Fish In, Fish Out: Perception of Sustainability and Contribution to Public Health

Aquaculture.credit.st.nmfs.noaa.gov

Credit: st.nmfs.noaa.gov

ABSTRACT: This article contributes to the ongoing debate regarding the sustainability of fishmeal and fish oil in aquaculture diets. It demonstrates why the “Fish In, Fish Out” metric, which is frequently used to show how many units of wild fish is needed to produce one unit of farmed fish, is not a valid tool for measuring the sustainability or efficiency of aquaculture production. Additionally, the metric diverts attention away from the human health implications of how we raise fish. It substitutes the mass of seafood for the arguably more important value-added dimension – the long chain omega-3 content per unit mass, which is low in fish raised on diets low in marine ingredients. Fishmeal and fish oil produced by sustainable fisheries remain some of the most ecologically efficient ingredients that contribute to the overall gain of seafood biomass. Because many aspects of our health and wellbeing depend on wild fisheries, we must insist on well-managed fish harvest for the health of the world’s population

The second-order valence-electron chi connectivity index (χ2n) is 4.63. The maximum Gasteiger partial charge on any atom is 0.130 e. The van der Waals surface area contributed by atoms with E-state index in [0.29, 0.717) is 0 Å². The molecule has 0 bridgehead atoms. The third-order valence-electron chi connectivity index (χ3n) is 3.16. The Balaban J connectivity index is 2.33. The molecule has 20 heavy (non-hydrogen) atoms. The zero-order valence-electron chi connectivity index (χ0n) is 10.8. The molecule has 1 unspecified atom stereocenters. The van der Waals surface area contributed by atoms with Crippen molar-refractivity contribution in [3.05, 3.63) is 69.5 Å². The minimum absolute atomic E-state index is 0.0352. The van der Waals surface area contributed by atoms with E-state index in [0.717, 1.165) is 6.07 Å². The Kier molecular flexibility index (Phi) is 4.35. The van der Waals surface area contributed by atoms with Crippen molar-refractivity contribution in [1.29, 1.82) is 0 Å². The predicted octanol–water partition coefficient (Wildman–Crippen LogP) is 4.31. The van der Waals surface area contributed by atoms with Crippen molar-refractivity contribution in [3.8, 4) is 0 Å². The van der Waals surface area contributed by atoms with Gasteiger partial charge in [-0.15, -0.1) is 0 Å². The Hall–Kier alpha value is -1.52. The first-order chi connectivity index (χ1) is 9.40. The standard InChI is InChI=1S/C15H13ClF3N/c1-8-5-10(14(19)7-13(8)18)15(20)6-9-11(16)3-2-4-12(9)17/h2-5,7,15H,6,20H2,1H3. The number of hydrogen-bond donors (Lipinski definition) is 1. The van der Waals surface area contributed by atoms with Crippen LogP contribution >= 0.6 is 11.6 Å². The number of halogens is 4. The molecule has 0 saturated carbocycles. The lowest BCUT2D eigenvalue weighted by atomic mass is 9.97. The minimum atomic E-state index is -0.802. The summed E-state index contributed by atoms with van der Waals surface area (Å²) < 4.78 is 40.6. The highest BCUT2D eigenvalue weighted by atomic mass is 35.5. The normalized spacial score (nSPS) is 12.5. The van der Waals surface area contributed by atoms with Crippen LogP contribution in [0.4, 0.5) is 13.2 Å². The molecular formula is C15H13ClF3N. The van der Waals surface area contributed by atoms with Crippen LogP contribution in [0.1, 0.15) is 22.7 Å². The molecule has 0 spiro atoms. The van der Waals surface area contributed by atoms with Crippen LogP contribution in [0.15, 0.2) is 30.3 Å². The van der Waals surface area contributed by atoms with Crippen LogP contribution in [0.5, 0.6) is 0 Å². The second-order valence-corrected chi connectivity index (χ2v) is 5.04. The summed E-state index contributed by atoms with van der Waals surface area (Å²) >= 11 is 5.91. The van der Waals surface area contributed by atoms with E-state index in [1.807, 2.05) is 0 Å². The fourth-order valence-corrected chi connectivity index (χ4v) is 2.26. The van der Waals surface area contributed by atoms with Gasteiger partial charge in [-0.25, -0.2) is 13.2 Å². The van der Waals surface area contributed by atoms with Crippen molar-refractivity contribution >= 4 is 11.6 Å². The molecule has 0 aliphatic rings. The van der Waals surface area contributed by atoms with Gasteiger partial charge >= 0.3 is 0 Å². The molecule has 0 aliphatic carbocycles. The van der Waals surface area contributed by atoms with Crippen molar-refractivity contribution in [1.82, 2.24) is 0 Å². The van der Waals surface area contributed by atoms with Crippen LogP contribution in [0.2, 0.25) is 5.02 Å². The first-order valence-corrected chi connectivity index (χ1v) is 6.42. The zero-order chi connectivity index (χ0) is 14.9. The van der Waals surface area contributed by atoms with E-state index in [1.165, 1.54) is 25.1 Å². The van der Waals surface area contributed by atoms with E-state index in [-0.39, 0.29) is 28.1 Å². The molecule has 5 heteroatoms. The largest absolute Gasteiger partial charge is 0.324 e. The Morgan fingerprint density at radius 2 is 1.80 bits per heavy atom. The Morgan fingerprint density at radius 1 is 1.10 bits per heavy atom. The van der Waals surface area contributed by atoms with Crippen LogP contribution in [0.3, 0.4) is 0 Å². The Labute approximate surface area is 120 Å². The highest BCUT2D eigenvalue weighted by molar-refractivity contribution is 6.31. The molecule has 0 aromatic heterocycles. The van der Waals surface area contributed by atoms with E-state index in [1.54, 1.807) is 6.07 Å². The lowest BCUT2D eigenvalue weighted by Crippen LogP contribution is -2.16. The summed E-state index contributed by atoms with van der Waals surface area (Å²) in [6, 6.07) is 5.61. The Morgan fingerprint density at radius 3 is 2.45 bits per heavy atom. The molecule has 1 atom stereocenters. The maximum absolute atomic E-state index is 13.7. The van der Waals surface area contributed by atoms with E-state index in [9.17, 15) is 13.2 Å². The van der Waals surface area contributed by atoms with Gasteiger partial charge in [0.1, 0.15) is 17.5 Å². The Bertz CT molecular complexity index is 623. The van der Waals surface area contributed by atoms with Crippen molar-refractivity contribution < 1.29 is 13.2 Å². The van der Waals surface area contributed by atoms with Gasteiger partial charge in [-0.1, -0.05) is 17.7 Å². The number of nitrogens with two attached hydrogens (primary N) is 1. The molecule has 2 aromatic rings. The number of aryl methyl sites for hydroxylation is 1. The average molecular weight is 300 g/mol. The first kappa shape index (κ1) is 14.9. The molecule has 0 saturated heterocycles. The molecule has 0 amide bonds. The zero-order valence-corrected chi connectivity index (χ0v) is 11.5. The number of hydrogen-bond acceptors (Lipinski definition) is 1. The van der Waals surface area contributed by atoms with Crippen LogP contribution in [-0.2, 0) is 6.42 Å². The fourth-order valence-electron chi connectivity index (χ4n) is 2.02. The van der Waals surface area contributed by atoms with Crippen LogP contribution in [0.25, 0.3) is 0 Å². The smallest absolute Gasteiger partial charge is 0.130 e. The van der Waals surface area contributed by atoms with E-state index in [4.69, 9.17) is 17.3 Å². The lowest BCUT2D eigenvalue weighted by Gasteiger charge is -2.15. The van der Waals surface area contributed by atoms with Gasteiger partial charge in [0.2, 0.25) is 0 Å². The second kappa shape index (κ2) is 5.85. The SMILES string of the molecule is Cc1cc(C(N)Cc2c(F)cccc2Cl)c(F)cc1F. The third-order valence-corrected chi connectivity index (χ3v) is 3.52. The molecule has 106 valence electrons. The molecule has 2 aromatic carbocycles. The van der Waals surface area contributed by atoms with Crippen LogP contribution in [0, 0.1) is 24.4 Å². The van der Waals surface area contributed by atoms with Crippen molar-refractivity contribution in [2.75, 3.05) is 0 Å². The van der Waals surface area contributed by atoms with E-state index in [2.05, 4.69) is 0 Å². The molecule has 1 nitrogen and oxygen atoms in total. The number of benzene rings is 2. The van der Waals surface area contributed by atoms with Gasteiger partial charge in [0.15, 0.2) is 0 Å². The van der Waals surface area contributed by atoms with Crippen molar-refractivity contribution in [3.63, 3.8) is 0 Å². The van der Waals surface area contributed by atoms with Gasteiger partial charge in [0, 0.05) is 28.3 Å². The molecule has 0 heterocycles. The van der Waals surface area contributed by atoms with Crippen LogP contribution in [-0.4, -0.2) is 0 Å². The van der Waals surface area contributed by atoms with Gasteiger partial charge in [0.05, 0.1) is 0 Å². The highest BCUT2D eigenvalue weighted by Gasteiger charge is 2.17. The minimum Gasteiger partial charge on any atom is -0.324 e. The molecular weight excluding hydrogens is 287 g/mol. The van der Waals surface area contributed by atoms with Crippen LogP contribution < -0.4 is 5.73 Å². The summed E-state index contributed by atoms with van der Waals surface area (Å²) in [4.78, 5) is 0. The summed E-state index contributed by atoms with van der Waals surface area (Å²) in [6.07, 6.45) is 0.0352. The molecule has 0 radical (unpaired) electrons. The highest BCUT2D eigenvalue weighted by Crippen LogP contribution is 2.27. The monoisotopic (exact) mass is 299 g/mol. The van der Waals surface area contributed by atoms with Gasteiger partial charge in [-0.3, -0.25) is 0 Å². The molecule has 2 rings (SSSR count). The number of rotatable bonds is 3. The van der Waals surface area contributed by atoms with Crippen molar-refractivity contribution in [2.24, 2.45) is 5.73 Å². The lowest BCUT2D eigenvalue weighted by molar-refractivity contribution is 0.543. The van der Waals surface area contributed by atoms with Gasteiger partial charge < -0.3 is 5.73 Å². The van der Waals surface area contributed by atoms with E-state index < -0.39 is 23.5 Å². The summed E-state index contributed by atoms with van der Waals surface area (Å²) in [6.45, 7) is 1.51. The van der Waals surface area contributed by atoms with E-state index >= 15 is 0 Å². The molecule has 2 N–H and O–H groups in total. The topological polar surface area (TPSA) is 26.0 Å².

Byelashov, Oleksandr A., and Mark E. Griffin, 2014. Fish In, Fish Out: Perception of Sustainability and Contribution to Public Health. Fisheries 39(11): 531-535.

Access your special Members-Only content → 

This content is for members only. Please login.
• Click here to read the Spanish abstract.